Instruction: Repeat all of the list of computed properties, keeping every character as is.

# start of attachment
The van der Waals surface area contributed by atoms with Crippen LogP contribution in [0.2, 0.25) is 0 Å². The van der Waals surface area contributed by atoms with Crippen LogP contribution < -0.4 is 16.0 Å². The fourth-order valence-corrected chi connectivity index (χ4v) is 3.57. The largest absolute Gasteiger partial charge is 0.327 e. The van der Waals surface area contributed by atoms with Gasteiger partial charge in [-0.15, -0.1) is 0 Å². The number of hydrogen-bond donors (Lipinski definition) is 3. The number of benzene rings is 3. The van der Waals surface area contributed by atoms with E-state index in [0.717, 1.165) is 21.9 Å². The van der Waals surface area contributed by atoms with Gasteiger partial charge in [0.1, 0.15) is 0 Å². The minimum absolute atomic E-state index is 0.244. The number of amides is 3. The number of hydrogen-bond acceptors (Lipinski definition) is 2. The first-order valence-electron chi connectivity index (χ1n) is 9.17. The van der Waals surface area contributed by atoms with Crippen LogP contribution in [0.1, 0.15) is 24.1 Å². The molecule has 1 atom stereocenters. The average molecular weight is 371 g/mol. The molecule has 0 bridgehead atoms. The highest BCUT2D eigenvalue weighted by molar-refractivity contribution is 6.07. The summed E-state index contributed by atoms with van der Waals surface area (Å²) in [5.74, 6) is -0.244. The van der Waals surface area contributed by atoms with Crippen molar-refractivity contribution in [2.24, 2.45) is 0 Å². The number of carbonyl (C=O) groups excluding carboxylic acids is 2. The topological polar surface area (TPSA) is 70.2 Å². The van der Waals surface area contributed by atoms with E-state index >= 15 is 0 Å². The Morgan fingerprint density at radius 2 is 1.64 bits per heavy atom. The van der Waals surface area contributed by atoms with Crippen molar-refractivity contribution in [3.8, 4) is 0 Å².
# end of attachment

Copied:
The van der Waals surface area contributed by atoms with Crippen LogP contribution in [0.2, 0.25) is 0 Å². The van der Waals surface area contributed by atoms with Crippen LogP contribution < -0.4 is 16.0 Å². The fourth-order valence-corrected chi connectivity index (χ4v) is 3.57. The largest absolute Gasteiger partial charge is 0.327 e. The van der Waals surface area contributed by atoms with Gasteiger partial charge in [-0.15, -0.1) is 0 Å². The number of hydrogen-bond donors (Lipinski definition) is 3. The number of benzene rings is 3. The van der Waals surface area contributed by atoms with E-state index in [0.717, 1.165) is 21.9 Å². The van der Waals surface area contributed by atoms with Gasteiger partial charge in [0.1, 0.15) is 0 Å². The minimum absolute atomic E-state index is 0.244. The number of amides is 3. The number of hydrogen-bond acceptors (Lipinski definition) is 2. The first-order valence-electron chi connectivity index (χ1n) is 9.17. The van der Waals surface area contributed by atoms with Crippen LogP contribution in [0.1, 0.15) is 24.1 Å². The molecule has 1 atom stereocenters. The average molecular weight is 371 g/mol. The molecule has 0 bridgehead atoms. The highest BCUT2D eigenvalue weighted by molar-refractivity contribution is 6.07. The summed E-state index contributed by atoms with van der Waals surface area (Å²) in [5.74, 6) is -0.244. The van der Waals surface area contributed by atoms with Crippen molar-refractivity contribution in [2.24, 2.45) is 0 Å². The number of carbonyl (C=O) groups excluding carboxylic acids is 2. The topological polar surface area (TPSA) is 70.2 Å². The van der Waals surface area contributed by atoms with E-state index >= 15 is 0 Å². The Morgan fingerprint density at radius 2 is 1.64 bits per heavy atom. The van der Waals surface area contributed by atoms with Crippen molar-refractivity contribution in [3.8, 4) is 0 Å².